The terrible events of the past fourteen weeks have electrified Jews everywhere into focusing on their relationship with the State of Israel. That country has always been seen as a source of pride, a testimony to the resourcefulness and creative genius of the Jewish people and an island of democracy in a sea of tyranny.
Now, for the first time, Jews outside of Israel are contemplating the blemishes on the face of Israel – the uninspired leadership, the disarray of the once vaunted military, the creeping authoritarianism and the lack of a coherent internal and foreign policy at a time of existential crisis. Worse still, they are realising that antisemitism, far from having been cast into oblivion by the establishment of the State of Israel, has been given fresh impetus by the recent savage attacks on Jews living on Israeli soil. Paradoxically, the inevitable move by Israel to protect its territory and recover the hostages taken by Hamas has resulted in a new amalgam of antisemitism compounded of the ancient hatred of Jews and a proliferating hatred of the State of Israel.
All of this has reopened an old wound. There are Jews who embrace the argument that the Jewish State was founded at the expense of another people, the Palestinians, a people dispossessed of a land which was rightfully theirs and driven into exile, and there are Jews who contend that Israel’s repeated offers to the Arabs to live in harmony with the Jews were spurned by an Arab leadership who proclaimed early on their intention to push the Jews into the sea.
Israel statehood was ratified by the United Nations in 1948 but this was never accepted by the country’s Arab neighbours and a tide of hatred continued to batter at the defensive walls with which Israel had been forced to surround itself from that day to this. Israelis gradually lapsed into a twilight state of resignation in the belief that a resolution of the conflict would remain forever elusive and placed their trust in a military which, despite setbacks, had come to see itself as invulnerable. However, the issue of Palestinian claims on the land remained as a thorn in the flesh of successive Israeli governments. Leaders of increasingly extremist outlooks leapfrogged over one another, touting the ideology that ruthlessness and military superiority were the only language understood by the Palestinians.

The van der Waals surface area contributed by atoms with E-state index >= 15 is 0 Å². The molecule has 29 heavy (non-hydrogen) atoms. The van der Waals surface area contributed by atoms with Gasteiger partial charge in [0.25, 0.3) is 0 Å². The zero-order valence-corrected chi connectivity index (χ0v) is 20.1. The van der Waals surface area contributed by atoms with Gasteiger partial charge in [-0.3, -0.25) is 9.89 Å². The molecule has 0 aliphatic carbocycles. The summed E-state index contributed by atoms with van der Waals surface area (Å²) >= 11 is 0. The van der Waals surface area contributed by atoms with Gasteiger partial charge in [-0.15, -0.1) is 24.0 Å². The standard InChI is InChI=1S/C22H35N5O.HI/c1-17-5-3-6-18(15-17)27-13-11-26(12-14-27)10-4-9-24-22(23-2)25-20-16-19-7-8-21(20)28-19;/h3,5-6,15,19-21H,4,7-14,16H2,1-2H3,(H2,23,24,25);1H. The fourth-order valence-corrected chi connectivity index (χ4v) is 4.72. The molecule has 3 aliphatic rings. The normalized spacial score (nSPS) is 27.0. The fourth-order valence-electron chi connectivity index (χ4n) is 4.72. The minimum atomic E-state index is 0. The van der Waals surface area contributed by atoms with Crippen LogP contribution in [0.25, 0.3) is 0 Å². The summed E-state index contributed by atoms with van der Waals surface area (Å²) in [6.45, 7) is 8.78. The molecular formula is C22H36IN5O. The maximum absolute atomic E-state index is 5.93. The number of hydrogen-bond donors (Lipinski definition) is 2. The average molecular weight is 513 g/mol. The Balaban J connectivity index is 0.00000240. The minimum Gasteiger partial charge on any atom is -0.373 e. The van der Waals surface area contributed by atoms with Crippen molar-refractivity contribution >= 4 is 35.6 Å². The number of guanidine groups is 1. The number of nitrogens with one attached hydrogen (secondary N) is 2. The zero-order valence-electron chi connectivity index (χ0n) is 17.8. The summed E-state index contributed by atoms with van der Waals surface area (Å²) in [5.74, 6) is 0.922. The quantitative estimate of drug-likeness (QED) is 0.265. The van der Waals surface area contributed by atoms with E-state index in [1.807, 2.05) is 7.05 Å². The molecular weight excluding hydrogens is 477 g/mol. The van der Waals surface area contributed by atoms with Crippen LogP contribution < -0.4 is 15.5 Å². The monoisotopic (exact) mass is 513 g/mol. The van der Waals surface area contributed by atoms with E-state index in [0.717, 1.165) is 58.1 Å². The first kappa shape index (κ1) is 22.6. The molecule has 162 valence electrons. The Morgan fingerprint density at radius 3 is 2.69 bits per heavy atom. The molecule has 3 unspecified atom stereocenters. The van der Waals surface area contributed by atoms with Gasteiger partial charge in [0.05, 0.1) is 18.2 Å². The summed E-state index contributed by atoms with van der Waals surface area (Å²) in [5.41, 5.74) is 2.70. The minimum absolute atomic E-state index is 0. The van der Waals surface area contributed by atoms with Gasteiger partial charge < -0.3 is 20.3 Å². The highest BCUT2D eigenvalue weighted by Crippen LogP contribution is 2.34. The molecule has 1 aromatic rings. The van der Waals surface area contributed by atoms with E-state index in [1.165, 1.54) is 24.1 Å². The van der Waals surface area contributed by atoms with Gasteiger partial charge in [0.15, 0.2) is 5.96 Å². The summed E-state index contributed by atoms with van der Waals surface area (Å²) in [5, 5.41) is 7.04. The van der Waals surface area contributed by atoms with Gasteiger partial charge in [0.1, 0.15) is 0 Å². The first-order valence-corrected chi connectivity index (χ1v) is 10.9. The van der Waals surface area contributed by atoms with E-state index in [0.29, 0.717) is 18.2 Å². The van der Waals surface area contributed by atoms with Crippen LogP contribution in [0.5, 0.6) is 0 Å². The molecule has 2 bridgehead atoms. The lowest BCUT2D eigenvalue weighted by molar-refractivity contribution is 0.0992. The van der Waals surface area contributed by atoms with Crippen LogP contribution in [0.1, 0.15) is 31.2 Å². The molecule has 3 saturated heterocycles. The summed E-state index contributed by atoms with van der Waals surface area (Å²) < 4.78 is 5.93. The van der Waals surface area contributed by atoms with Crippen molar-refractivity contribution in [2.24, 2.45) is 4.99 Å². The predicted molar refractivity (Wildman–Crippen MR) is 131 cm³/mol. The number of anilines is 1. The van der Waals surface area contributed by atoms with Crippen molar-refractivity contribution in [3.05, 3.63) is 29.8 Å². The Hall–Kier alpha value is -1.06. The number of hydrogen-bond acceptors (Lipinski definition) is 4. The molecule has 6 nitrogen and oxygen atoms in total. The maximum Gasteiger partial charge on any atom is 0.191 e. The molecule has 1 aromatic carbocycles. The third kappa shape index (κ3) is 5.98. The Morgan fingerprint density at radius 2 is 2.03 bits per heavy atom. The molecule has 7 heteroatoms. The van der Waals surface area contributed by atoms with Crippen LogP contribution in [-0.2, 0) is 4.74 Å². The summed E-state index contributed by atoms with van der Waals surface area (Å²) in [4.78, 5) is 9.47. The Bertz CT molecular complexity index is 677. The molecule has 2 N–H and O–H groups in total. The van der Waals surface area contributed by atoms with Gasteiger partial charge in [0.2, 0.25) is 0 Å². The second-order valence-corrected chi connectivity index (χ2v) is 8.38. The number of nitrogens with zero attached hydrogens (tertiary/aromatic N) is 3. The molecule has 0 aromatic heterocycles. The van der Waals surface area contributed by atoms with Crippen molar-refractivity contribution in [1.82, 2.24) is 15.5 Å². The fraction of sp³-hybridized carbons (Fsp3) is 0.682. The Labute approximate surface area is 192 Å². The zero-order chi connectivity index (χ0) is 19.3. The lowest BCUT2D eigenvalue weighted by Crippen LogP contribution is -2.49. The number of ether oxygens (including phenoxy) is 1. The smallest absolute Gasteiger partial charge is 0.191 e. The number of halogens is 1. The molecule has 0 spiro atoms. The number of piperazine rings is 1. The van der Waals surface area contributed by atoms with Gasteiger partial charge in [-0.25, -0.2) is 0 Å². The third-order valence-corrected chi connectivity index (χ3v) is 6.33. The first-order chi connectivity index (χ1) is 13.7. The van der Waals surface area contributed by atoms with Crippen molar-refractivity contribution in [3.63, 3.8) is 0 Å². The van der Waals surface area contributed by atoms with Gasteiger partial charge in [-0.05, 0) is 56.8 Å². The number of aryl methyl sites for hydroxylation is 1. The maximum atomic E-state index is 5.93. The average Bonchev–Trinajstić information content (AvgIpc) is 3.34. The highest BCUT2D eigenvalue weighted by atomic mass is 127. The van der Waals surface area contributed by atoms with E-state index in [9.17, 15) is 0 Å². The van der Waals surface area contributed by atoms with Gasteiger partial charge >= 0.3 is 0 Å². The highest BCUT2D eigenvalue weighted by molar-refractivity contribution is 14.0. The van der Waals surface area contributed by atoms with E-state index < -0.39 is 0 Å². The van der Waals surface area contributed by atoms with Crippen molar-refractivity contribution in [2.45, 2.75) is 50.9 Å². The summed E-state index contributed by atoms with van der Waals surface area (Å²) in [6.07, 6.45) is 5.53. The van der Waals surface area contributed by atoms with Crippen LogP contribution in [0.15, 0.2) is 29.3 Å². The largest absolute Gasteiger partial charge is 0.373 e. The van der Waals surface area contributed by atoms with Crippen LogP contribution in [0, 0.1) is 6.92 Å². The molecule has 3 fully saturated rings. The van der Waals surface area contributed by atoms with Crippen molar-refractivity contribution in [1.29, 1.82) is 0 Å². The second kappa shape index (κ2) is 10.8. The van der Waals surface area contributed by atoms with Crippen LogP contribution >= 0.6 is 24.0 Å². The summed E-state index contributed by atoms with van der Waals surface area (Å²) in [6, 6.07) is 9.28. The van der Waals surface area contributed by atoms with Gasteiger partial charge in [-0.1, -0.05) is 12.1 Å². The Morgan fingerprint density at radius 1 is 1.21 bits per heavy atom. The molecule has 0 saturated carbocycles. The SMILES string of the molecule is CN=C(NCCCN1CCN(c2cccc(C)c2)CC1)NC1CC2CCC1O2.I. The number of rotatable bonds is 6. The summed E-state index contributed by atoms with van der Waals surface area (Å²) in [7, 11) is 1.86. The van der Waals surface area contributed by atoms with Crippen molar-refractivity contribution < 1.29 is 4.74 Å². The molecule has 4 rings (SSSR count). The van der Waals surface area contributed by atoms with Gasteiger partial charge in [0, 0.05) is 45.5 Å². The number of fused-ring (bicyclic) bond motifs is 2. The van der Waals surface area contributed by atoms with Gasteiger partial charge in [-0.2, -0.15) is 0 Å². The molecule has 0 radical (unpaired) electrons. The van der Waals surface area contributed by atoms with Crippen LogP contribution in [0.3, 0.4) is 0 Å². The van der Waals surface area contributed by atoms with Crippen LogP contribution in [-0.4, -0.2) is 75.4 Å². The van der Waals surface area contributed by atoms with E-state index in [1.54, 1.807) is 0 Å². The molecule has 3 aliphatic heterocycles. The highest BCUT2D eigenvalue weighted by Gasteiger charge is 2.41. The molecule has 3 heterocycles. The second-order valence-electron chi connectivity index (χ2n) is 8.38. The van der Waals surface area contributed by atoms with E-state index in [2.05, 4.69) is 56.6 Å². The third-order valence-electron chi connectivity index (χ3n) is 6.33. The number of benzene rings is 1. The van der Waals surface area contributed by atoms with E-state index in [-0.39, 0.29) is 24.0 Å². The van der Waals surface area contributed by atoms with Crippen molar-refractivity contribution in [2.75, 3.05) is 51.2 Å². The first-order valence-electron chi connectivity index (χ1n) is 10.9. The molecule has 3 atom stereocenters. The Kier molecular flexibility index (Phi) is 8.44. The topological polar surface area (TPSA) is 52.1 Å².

Until the Hamas attack of October 7th, the prevailing belief was that terrorism was a fact of life which would have to be indefinitely contained. After the breakdown of the Oslo Accords in the 1990s, no further thought was given to dialogue in the name of peace. Intransigence was the watchword and predictably this has simply deepened Palestinian intransigence.
Until recently, this vicious cycle has been peripheral to the lives of Jews living outside Israel, who for the most part have viewed it as if through a glass darkly. Suddenly, the tsunami of antisemitic hatred which has engulfed many communities all over the world, has brought home the shocking realisation that the Jews and Israel are as one and that the fate of Israel is intimately bound up with the fate of Jews everywhere.
Those Jews who wave the Palestinian flag, albeit on humanitarian grounds, are being sucked into an overpowering groundswell of antisemitism, now dressed in the fashionable garb of anti-Zionism. The Middle ground, the ground of dialogue and compromise, is fast disappearing into the maelstrom.
I continue to believe that Israel will endure as a predominantly Jewish state within a democratic framework – the two concepts are not incompatible – and that a new spirit of understanding and acceptance will emerge from this catastrophe. I also believe that extremism and fanaticism, mindsets which at best can be seen as disturbed and at worst as evil, will ultimately be driven to the margins of the societies which bred them. However, with every fresh trauma inflicted, the time needed for healing will have to be extended. I only hope that we will soon be able to see a reversal of the current drift into further conflict.